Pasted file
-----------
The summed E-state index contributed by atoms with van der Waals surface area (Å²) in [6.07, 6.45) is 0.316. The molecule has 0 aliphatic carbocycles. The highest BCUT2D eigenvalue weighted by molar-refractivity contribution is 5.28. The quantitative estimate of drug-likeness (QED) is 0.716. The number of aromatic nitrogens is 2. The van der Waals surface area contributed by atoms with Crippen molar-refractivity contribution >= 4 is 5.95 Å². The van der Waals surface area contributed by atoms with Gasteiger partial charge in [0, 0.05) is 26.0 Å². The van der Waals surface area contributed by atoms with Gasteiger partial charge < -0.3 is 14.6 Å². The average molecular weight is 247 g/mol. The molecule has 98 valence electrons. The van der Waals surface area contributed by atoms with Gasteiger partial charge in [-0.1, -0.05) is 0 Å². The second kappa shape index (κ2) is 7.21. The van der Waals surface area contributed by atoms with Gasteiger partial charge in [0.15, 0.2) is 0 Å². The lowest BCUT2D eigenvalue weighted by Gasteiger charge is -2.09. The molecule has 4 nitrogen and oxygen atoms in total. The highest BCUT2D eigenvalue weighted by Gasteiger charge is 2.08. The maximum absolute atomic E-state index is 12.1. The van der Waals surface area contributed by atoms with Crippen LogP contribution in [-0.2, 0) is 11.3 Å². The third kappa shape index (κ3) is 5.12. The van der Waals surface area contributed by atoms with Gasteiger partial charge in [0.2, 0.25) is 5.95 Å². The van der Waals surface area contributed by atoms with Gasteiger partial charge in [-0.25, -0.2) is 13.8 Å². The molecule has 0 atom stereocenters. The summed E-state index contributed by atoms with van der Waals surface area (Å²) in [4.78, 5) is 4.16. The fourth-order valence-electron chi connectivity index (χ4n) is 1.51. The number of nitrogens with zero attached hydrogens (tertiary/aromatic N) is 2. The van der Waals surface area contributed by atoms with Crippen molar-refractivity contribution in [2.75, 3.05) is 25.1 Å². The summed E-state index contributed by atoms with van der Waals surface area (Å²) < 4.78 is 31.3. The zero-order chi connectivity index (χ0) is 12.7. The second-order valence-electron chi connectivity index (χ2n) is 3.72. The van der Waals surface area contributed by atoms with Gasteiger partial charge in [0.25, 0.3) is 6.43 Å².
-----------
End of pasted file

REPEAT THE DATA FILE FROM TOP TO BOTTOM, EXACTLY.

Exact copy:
The summed E-state index contributed by atoms with van der Waals surface area (Å²) in [6.07, 6.45) is 0.316. The molecule has 0 aliphatic carbocycles. The highest BCUT2D eigenvalue weighted by molar-refractivity contribution is 5.28. The quantitative estimate of drug-likeness (QED) is 0.716. The number of aromatic nitrogens is 2. The van der Waals surface area contributed by atoms with Crippen molar-refractivity contribution >= 4 is 5.95 Å². The van der Waals surface area contributed by atoms with Gasteiger partial charge in [0, 0.05) is 26.0 Å². The van der Waals surface area contributed by atoms with Gasteiger partial charge < -0.3 is 14.6 Å². The average molecular weight is 247 g/mol. The molecule has 98 valence electrons. The van der Waals surface area contributed by atoms with Gasteiger partial charge in [-0.1, -0.05) is 0 Å². The second kappa shape index (κ2) is 7.21. The van der Waals surface area contributed by atoms with Gasteiger partial charge in [0.15, 0.2) is 0 Å². The lowest BCUT2D eigenvalue weighted by Gasteiger charge is -2.09. The molecule has 4 nitrogen and oxygen atoms in total. The highest BCUT2D eigenvalue weighted by Gasteiger charge is 2.08. The maximum absolute atomic E-state index is 12.1. The van der Waals surface area contributed by atoms with Crippen LogP contribution in [-0.2, 0) is 11.3 Å². The third kappa shape index (κ3) is 5.12. The van der Waals surface area contributed by atoms with Gasteiger partial charge in [0.2, 0.25) is 5.95 Å². The van der Waals surface area contributed by atoms with Gasteiger partial charge in [-0.25, -0.2) is 13.8 Å². The molecule has 0 atom stereocenters. The summed E-state index contributed by atoms with van der Waals surface area (Å²) in [4.78, 5) is 4.16. The fourth-order valence-electron chi connectivity index (χ4n) is 1.51. The number of nitrogens with zero attached hydrogens (tertiary/aromatic N) is 2. The van der Waals surface area contributed by atoms with Crippen molar-refractivity contribution in [2.75, 3.05) is 25.1 Å². The summed E-state index contributed by atoms with van der Waals surface area (Å²) < 4.78 is 31.3. The zero-order chi connectivity index (χ0) is 12.7. The second-order valence-electron chi connectivity index (χ2n) is 3.72. The van der Waals surface area contributed by atoms with Gasteiger partial charge in [0.25, 0.3) is 6.43 Å².